How do German elections work? | BWG
Read Time:7 Second

How do German elections work? | BWG

0 0



Germany has an election process so complex that even some Germans don’t understand it. CNBC’s Elizabeth Schulze breaks down the voting system before … .

source

Happy
Happy
0 %
Sad
Sad
0 %
Excited
Excited
0 %
Sleepy
Sleepy
0 %
Angry
Angry
0 %
Surprise
Surprise
0 %

Average Rating

5 Star
0%
4 Star
0%
3 Star
0%
2 Star
0%
1 Star
0%

31 thoughts on “How do German elections work? | BWG

  1. I didnt even start watching the video. But I am German (like my username says) and I understand our election system. You have a person from one of several parties you can vote directly into the Bundestag (our parlament) and then your second vote goes to one party. This vote is indirectly for the cancelor (at the bundestag election). The party that wins will decide which person of them will become cancelor. But they always say which person will be their candidate and will run for cancelor. This year we have Armin Laschet for CDU (Merkel`s party), Olaf Scholz for SPD and Annalena Baerbock for the party called "Die Grünen" (the greens) the other parties only have candidates who lead their election fights but they will probably not get so many votes, so the main interrest is between SPD, CDU and "die Grünen".
    The American election process and vote system is very complex and I have no idea, why the person with the majority of votes can still lose the election.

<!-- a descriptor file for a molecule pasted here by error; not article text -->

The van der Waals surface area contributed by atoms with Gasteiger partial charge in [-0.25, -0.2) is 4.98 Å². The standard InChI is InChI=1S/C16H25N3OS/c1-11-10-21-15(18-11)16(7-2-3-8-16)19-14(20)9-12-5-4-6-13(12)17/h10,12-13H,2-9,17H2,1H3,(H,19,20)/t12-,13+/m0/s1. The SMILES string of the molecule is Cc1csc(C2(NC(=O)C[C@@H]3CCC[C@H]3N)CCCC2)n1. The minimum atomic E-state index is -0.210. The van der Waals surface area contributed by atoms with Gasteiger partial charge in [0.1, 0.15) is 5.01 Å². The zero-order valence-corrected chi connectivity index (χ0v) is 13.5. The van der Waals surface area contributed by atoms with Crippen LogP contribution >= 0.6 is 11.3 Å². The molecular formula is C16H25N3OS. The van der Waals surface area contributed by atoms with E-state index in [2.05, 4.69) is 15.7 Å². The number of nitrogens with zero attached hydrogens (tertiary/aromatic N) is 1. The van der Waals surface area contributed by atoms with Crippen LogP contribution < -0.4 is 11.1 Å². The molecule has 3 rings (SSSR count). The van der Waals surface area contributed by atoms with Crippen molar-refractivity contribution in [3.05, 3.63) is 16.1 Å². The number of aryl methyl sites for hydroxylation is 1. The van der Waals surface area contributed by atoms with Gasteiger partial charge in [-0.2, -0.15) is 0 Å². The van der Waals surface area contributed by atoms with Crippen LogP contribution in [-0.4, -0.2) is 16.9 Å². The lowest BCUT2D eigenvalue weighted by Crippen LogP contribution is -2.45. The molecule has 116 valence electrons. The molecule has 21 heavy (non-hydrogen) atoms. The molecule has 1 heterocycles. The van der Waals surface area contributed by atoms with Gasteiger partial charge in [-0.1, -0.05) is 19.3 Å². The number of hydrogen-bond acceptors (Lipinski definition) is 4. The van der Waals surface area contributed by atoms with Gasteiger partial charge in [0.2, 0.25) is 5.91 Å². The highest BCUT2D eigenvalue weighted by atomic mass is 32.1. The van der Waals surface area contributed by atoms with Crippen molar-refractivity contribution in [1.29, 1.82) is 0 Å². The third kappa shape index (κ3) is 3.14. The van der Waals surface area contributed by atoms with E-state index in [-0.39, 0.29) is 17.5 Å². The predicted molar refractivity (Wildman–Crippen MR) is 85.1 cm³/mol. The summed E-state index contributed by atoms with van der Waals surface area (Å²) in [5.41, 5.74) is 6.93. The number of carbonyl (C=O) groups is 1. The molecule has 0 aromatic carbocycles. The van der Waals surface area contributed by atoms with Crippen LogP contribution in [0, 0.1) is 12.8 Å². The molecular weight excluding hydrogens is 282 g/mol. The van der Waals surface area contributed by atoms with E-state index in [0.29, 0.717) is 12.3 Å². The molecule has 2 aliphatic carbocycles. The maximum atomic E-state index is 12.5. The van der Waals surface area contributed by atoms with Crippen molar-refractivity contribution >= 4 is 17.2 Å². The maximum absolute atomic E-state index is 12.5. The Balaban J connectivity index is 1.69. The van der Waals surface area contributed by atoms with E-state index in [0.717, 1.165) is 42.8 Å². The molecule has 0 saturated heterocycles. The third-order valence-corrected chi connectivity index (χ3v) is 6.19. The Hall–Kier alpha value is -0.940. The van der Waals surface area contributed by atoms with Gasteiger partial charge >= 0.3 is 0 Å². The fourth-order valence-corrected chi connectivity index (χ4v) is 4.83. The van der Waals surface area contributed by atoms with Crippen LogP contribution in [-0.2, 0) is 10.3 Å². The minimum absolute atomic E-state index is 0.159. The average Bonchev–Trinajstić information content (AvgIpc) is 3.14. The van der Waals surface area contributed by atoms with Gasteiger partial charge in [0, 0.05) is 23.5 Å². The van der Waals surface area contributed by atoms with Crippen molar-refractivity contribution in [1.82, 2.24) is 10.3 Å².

2. a small error at about 3:50: you said "… where the biggest party teams up with some smaller parties …",
    – no there is no rule that the "biggest party" has to lead the coalition. If for example, nobody else wants to cooperate with the biggest faction and instead no. 2 and 3 decide to work together, then the biggest faction might end up leading the opposition.
    I think this happened in the 1970ies, when the CDU&CSU faction won the most seats in the Bundestag, but the other parties (SPD and FDP) decided to form a government.

    Whoever gets the support of more than 50% in parliament, becomes Bundeskanzler(in) and can form the government… no matter if he/she belongs to the "largest party " or not.

  3. Wow. Reading some of those generalizing and dumb comments here by some fellow Germans… it makes you wonder how flawed our education system in Germany must be. Kudos to our mates across the big pond.

  4. I do not agree that German elections are fair when a good number of Germans DO NOT understand the ballot paper= what is required from the voter. It is so complicated, UNNECCESSARILY. Most Germans do not want to admit that they are confused and tacitly accept the election result. ALSO, the ruling CDU is known as the MONEYED party, like the Tories in Britain, while the socialists have to struggle to explain how they will raise funds. I think EVERYWHERE in Europe at the moment MONEY RULES and the people have to accept it

Leave a Reply

Your email address will not be published. Required fields are marked *

United States of America Previous post United States of America | BWG
5 Things YOU DON’T SAY to Germans Next post 5 Things YOU DON’T SAY to Germans